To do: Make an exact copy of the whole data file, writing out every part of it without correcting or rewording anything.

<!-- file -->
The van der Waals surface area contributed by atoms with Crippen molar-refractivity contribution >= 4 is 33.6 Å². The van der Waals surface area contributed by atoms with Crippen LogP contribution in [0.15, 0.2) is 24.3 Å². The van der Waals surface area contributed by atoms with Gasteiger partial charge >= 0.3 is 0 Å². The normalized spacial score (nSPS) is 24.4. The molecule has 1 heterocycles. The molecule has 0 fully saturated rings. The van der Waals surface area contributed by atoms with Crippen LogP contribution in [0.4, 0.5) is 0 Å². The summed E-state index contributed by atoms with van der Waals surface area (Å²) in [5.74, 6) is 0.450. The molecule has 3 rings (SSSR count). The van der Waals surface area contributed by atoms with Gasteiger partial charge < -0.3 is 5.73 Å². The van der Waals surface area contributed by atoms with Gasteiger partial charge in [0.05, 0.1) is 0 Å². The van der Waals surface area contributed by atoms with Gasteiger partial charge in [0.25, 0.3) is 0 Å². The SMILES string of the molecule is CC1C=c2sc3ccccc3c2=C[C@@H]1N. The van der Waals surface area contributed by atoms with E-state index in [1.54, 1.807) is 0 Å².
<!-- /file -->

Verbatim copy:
The van der Waals surface area contributed by atoms with Crippen molar-refractivity contribution >= 4 is 33.6 Å². The van der Waals surface area contributed by atoms with Crippen LogP contribution in [0.15, 0.2) is 24.3 Å². The van der Waals surface area contributed by atoms with Gasteiger partial charge >= 0.3 is 0 Å². The normalized spacial score (nSPS) is 24.4. The molecule has 1 heterocycles. The molecule has 0 fully saturated rings. The van der Waals surface area contributed by atoms with Crippen LogP contribution in [0.4, 0.5) is 0 Å². The summed E-state index contributed by atoms with van der Waals surface area (Å²) in [5.74, 6) is 0.450. The molecule has 3 rings (SSSR count). The van der Waals surface area contributed by atoms with Gasteiger partial charge < -0.3 is 5.73 Å². The van der Waals surface area contributed by atoms with Gasteiger partial charge in [0.05, 0.1) is 0 Å². The van der Waals surface area contributed by atoms with Gasteiger partial charge in [0.25, 0.3) is 0 Å². The SMILES string of the molecule is CC1C=c2sc3ccccc3c2=C[C@@H]1N. The van der Waals surface area contributed by atoms with E-state index in [1.54, 1.807) is 0 Å².